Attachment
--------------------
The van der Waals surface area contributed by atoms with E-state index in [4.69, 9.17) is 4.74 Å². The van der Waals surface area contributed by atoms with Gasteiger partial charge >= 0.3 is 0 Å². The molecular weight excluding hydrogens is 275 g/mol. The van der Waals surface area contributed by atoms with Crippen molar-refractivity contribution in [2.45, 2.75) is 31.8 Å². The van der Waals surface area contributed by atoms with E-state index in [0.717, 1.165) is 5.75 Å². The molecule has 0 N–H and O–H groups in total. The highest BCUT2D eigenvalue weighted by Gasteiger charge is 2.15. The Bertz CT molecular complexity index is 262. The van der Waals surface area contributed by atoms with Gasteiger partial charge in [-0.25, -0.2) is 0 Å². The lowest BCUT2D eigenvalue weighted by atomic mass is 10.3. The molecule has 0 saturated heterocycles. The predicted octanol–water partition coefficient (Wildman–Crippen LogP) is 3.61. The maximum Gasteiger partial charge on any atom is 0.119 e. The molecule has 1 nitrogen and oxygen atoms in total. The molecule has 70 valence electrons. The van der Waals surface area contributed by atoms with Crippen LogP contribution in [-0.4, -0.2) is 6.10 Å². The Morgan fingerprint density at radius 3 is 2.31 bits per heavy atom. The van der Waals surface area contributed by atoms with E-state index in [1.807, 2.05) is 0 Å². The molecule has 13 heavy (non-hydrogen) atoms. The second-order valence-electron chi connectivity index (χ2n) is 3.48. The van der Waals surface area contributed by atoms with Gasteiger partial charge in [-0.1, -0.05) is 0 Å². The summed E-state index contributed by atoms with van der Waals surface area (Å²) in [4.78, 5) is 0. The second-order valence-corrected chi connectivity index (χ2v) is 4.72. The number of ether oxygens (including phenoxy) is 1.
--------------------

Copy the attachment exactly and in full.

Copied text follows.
The van der Waals surface area contributed by atoms with E-state index in [4.69, 9.17) is 4.74 Å². The van der Waals surface area contributed by atoms with Gasteiger partial charge >= 0.3 is 0 Å². The molecular weight excluding hydrogens is 275 g/mol. The van der Waals surface area contributed by atoms with Crippen molar-refractivity contribution in [2.45, 2.75) is 31.8 Å². The van der Waals surface area contributed by atoms with E-state index in [0.717, 1.165) is 5.75 Å². The molecule has 0 N–H and O–H groups in total. The highest BCUT2D eigenvalue weighted by Gasteiger charge is 2.15. The Bertz CT molecular complexity index is 262. The van der Waals surface area contributed by atoms with Gasteiger partial charge in [-0.25, -0.2) is 0 Å². The lowest BCUT2D eigenvalue weighted by atomic mass is 10.3. The molecule has 0 saturated heterocycles. The predicted octanol–water partition coefficient (Wildman–Crippen LogP) is 3.61. The maximum Gasteiger partial charge on any atom is 0.119 e. The molecule has 1 nitrogen and oxygen atoms in total. The molecule has 70 valence electrons. The van der Waals surface area contributed by atoms with Crippen LogP contribution in [-0.4, -0.2) is 6.10 Å². The Morgan fingerprint density at radius 3 is 2.31 bits per heavy atom. The van der Waals surface area contributed by atoms with E-state index in [1.807, 2.05) is 0 Å². The molecule has 13 heavy (non-hydrogen) atoms. The second-order valence-electron chi connectivity index (χ2n) is 3.48. The van der Waals surface area contributed by atoms with Gasteiger partial charge in [-0.1, -0.05) is 0 Å². The summed E-state index contributed by atoms with van der Waals surface area (Å²) in [4.78, 5) is 0. The second-order valence-corrected chi connectivity index (χ2v) is 4.72. The number of ether oxygens (including phenoxy) is 1.